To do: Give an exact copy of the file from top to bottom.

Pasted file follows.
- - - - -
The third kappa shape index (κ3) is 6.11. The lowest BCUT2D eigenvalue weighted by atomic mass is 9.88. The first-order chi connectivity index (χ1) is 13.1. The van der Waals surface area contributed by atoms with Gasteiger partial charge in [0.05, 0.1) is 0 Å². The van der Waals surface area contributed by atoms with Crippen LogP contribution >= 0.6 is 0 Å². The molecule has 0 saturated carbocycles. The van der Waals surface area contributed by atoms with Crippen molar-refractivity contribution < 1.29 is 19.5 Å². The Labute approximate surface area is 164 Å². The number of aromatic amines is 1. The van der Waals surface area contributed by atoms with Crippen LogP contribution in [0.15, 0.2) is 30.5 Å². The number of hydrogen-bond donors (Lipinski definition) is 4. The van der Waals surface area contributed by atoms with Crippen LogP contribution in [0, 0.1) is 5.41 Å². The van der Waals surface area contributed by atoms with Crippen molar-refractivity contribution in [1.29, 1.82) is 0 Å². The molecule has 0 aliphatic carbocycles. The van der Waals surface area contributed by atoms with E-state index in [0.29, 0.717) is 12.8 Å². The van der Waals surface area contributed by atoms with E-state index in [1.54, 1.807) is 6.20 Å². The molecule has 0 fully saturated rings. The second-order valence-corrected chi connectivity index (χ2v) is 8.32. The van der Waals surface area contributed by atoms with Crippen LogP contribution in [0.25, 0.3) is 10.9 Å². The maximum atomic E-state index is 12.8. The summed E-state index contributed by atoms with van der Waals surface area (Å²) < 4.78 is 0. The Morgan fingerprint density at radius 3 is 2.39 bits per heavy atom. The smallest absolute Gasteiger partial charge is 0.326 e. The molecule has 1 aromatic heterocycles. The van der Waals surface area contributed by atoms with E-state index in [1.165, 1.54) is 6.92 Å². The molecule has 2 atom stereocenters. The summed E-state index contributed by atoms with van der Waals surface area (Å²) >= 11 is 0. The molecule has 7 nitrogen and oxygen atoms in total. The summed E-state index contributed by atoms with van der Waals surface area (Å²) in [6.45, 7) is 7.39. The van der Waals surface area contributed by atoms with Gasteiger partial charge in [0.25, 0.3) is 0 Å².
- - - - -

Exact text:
The third kappa shape index (κ3) is 6.11. The lowest BCUT2D eigenvalue weighted by atomic mass is 9.88. The first-order chi connectivity index (χ1) is 13.1. The van der Waals surface area contributed by atoms with Gasteiger partial charge in [0.05, 0.1) is 0 Å². The van der Waals surface area contributed by atoms with Crippen LogP contribution >= 0.6 is 0 Å². The molecule has 0 saturated carbocycles. The van der Waals surface area contributed by atoms with Crippen molar-refractivity contribution < 1.29 is 19.5 Å². The Labute approximate surface area is 164 Å². The number of aromatic amines is 1. The van der Waals surface area contributed by atoms with Crippen LogP contribution in [0.15, 0.2) is 30.5 Å². The number of hydrogen-bond donors (Lipinski definition) is 4. The van der Waals surface area contributed by atoms with Crippen LogP contribution in [0, 0.1) is 5.41 Å². The van der Waals surface area contributed by atoms with Crippen molar-refractivity contribution in [1.29, 1.82) is 0 Å². The molecule has 0 aliphatic carbocycles. The van der Waals surface area contributed by atoms with E-state index in [0.29, 0.717) is 12.8 Å². The van der Waals surface area contributed by atoms with E-state index in [1.54, 1.807) is 6.20 Å². The molecule has 0 fully saturated rings. The second-order valence-corrected chi connectivity index (χ2v) is 8.32. The van der Waals surface area contributed by atoms with Crippen LogP contribution in [0.25, 0.3) is 10.9 Å². The maximum atomic E-state index is 12.8. The summed E-state index contributed by atoms with van der Waals surface area (Å²) < 4.78 is 0. The Morgan fingerprint density at radius 3 is 2.39 bits per heavy atom. The smallest absolute Gasteiger partial charge is 0.326 e. The molecule has 1 aromatic heterocycles. The van der Waals surface area contributed by atoms with E-state index in [1.165, 1.54) is 6.92 Å². The molecule has 2 atom stereocenters. The summed E-state index contributed by atoms with van der Waals surface area (Å²) >= 11 is 0. The molecule has 7 nitrogen and oxygen atoms in total. The summed E-state index contributed by atoms with van der Waals surface area (Å²) in [6.45, 7) is 7.39. The van der Waals surface area contributed by atoms with Gasteiger partial charge in [0.25, 0.3) is 0 Å².